Playing Up a Left-Shark Neighborhood

While location is important, it’s only part of the equation – it’s not the whole package. Homes in distressed neighborhoods or crowded areas can be tricky to sell, but that doesn’t mean it’s impossible.

August 10, 2015

If you saw this year’s Super Bowl, you know what happens when you try to have two dancers in shark costumes take to the stage in an attempt to perform a choreographed routine. The results can be a bit haphazard!

Just like their dancing counterparts, what I like to call “left-shark” neighborhoods are a bit out of step and not in sync, and can be a bit wild to tame. Sometimes though, neighborhoods that are off the beaten track have hidden qualities and can shine in their own right.

The best strategy when dealing with a home in a left-shark location is to try to focus on the positive aspects of the home and the neighborhood. It may not be in a sought-after area, but every neighborhood has its good points. By doing some sleuthing, you’ll be able to discover what those are, and use them to sell the home. Knowing how to sell property that might be a bit more “hammer-headed” takes skill, but it can be done with a bit more effort and shrewd strategy.

If you’ve been tasked with the job of selling a home that’s in a less-than-ideal location, don’t consider it a lost cause. Sometimes, a left-shark neighborhood will turn out to be an ideal match for someone — and in some cases, it may even steal the show!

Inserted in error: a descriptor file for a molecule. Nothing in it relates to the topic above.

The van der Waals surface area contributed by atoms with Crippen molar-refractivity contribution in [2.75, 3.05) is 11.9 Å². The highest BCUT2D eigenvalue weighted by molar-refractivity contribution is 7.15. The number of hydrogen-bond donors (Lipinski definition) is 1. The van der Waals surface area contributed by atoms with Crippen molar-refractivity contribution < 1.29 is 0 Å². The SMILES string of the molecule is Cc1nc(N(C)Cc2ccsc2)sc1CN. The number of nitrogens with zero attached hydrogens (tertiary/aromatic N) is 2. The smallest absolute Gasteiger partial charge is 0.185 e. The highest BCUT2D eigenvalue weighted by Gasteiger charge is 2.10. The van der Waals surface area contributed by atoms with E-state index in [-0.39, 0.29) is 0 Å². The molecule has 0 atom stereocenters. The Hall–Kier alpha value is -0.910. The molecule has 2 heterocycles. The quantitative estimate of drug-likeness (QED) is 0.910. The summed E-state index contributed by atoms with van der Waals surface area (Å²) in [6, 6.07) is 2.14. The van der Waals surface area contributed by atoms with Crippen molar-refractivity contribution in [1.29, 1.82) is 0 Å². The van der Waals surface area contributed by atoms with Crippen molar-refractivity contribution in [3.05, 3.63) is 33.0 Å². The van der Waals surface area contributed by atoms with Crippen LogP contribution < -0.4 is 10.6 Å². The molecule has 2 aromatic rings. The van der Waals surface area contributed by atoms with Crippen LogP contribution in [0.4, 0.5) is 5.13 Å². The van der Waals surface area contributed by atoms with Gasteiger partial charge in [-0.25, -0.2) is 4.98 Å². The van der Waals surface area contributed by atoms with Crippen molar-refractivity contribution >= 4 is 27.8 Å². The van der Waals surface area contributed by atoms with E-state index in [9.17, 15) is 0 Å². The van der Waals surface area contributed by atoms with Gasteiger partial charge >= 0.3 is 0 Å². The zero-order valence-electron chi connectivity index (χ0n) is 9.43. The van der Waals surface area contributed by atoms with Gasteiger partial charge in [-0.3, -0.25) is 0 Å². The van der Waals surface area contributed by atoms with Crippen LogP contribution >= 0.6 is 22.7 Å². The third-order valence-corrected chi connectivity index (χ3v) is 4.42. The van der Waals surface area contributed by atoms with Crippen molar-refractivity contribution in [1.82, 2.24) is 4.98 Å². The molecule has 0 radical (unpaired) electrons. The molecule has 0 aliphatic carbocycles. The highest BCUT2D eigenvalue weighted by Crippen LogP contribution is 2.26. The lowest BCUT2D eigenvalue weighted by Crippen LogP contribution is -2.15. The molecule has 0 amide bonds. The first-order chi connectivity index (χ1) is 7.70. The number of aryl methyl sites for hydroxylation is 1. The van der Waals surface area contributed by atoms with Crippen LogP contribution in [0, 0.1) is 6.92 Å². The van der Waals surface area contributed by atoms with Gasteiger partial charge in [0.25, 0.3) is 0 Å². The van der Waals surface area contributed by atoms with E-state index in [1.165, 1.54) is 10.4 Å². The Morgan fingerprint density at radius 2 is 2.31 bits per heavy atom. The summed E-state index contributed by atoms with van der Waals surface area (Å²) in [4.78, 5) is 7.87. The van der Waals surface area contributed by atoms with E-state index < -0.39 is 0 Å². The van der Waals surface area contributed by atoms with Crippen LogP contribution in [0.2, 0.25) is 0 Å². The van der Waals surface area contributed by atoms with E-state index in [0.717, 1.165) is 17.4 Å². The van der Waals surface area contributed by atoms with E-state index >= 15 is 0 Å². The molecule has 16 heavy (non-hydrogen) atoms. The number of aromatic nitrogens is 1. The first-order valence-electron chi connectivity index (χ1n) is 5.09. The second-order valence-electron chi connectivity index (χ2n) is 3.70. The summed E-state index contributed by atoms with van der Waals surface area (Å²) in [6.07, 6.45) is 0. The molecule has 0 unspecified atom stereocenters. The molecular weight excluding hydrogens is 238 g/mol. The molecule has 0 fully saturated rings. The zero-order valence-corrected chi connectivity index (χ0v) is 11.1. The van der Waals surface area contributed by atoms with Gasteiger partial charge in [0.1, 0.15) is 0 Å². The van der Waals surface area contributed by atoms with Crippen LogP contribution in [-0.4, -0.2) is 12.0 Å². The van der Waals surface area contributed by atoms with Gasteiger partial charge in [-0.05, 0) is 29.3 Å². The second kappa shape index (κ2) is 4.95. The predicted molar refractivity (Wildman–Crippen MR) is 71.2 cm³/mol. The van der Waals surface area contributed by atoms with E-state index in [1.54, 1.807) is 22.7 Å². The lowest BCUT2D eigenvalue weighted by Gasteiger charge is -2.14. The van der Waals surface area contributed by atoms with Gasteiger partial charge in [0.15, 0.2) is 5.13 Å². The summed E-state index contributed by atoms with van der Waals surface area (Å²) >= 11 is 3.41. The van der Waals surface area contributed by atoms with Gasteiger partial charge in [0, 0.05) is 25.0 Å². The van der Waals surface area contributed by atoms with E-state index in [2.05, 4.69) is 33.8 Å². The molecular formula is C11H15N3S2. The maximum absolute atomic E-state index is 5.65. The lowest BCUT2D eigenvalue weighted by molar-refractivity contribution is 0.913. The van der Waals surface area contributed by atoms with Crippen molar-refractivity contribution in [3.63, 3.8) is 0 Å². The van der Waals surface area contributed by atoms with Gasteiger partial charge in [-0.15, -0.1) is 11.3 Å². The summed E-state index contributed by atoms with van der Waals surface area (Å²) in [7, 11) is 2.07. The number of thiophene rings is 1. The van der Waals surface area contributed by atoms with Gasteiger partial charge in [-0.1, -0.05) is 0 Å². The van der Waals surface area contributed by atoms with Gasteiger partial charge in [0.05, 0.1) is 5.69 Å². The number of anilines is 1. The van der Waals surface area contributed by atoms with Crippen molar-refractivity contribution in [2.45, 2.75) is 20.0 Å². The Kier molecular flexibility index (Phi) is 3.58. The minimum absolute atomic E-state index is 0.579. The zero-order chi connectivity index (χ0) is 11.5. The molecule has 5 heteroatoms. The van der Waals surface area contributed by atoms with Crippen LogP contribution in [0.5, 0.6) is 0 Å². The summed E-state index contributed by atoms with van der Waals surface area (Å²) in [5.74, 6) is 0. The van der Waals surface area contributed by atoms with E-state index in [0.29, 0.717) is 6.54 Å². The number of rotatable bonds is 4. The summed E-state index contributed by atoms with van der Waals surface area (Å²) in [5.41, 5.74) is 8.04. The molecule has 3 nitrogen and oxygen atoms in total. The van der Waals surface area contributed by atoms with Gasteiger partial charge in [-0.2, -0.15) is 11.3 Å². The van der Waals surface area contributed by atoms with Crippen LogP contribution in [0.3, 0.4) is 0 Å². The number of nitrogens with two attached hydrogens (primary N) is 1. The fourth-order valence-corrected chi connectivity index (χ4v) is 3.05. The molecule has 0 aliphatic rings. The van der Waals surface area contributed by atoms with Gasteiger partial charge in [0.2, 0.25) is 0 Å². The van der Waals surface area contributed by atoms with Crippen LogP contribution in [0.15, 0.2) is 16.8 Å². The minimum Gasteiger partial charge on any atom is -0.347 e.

Understand the Neighborhood More Clearly

Emphasize the good things about the neighborhood. Take the time to think up some ways to put a positive spin on aspects of the location. For example, you can highlight the fact that the proximity means an easier commute or lower price per square foot than other nearby locations. Also try to understand what makes one community more desirable than another. Perhaps it has many of the same ingredients as other neighborhoods; it may just be that people are less aware of all of the benefits and resources this lesser-known neighborhood offers. Just because a neighborhood isn’t cool or hip doesn’t mean it’s not desirable to someone. Take time to find the hidden gems and point them out to potential buyers.

Of course, while it’s important to be positive, it’s also important to be honest about some of the less-marketable aspects of the location. When it comes down to it, transparency is the best policy — and it’s important to provide buyers with objective, factual information about the negative neighborhood characteristics from reliable sources. Better yet, direct buyers to resources that will help them research neighborhoods on their own.

Play Up the Best Features in the Home

Draw special attention to some of the great aspects of the home. What will make it more appealing to potential buyers? Draw attention to the new flooring, updated appliances, or the spacious interior. If there are few redeeming qualities about the home itself, try helping buyers to see the potential in the house. The backyard may be bare, but with some work, they could have a great patio that’s perfect for entertaining. Some flowers or herbs could brighten up the space, and there’s no reason they can’t redo the kitchen to their exact tastes. Draw attention to the fact that the money they’re saving in a less-popular location could be used to spruce up the house to ensure that it’s in line with their specifications.